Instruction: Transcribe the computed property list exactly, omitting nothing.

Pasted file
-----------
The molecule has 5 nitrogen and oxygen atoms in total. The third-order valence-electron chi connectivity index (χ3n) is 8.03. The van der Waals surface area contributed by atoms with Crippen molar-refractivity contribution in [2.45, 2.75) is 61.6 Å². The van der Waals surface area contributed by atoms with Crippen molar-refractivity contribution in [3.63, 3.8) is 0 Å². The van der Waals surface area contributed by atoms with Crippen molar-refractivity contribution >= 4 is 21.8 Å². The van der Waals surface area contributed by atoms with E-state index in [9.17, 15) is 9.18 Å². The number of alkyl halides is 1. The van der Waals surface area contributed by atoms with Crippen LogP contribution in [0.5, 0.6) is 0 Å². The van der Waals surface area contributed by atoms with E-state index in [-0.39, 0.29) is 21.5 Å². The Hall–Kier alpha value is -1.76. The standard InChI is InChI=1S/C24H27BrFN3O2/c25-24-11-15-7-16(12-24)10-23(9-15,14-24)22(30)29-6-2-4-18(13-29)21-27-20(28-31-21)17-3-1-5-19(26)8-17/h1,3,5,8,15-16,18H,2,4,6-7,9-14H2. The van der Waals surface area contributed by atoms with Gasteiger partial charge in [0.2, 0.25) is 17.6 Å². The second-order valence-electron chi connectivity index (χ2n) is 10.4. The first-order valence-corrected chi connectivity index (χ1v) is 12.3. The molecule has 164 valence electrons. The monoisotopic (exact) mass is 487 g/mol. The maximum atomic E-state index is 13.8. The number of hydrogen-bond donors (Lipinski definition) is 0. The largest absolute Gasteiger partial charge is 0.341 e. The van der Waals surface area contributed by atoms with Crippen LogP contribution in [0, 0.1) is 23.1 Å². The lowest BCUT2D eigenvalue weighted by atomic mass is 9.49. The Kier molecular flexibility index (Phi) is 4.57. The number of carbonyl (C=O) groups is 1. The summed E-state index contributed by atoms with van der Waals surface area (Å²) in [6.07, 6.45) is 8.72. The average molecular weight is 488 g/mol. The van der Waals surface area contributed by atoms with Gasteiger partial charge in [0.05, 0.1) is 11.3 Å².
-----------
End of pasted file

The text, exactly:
The molecule has 5 nitrogen and oxygen atoms in total. The third-order valence-electron chi connectivity index (χ3n) is 8.03. The van der Waals surface area contributed by atoms with Crippen molar-refractivity contribution in [2.45, 2.75) is 61.6 Å². The van der Waals surface area contributed by atoms with Crippen molar-refractivity contribution in [3.63, 3.8) is 0 Å². The van der Waals surface area contributed by atoms with Crippen molar-refractivity contribution >= 4 is 21.8 Å². The van der Waals surface area contributed by atoms with E-state index in [9.17, 15) is 9.18 Å². The number of alkyl halides is 1. The van der Waals surface area contributed by atoms with Crippen LogP contribution in [0.5, 0.6) is 0 Å². The van der Waals surface area contributed by atoms with E-state index in [-0.39, 0.29) is 21.5 Å². The Hall–Kier alpha value is -1.76. The standard InChI is InChI=1S/C24H27BrFN3O2/c25-24-11-15-7-16(12-24)10-23(9-15,14-24)22(30)29-6-2-4-18(13-29)21-27-20(28-31-21)17-3-1-5-19(26)8-17/h1,3,5,8,15-16,18H,2,4,6-7,9-14H2. The van der Waals surface area contributed by atoms with Gasteiger partial charge in [0.2, 0.25) is 17.6 Å². The second-order valence-electron chi connectivity index (χ2n) is 10.4. The first-order valence-corrected chi connectivity index (χ1v) is 12.3. The molecule has 164 valence electrons. The monoisotopic (exact) mass is 487 g/mol. The maximum atomic E-state index is 13.8. The number of hydrogen-bond donors (Lipinski definition) is 0. The largest absolute Gasteiger partial charge is 0.341 e. The van der Waals surface area contributed by atoms with Crippen LogP contribution in [0, 0.1) is 23.1 Å². The lowest BCUT2D eigenvalue weighted by atomic mass is 9.49. The Kier molecular flexibility index (Phi) is 4.57. The number of carbonyl (C=O) groups is 1. The summed E-state index contributed by atoms with van der Waals surface area (Å²) in [6.07, 6.45) is 8.72. The average molecular weight is 488 g/mol. The van der Waals surface area contributed by atoms with Gasteiger partial charge in [0.05, 0.1) is 11.3 Å².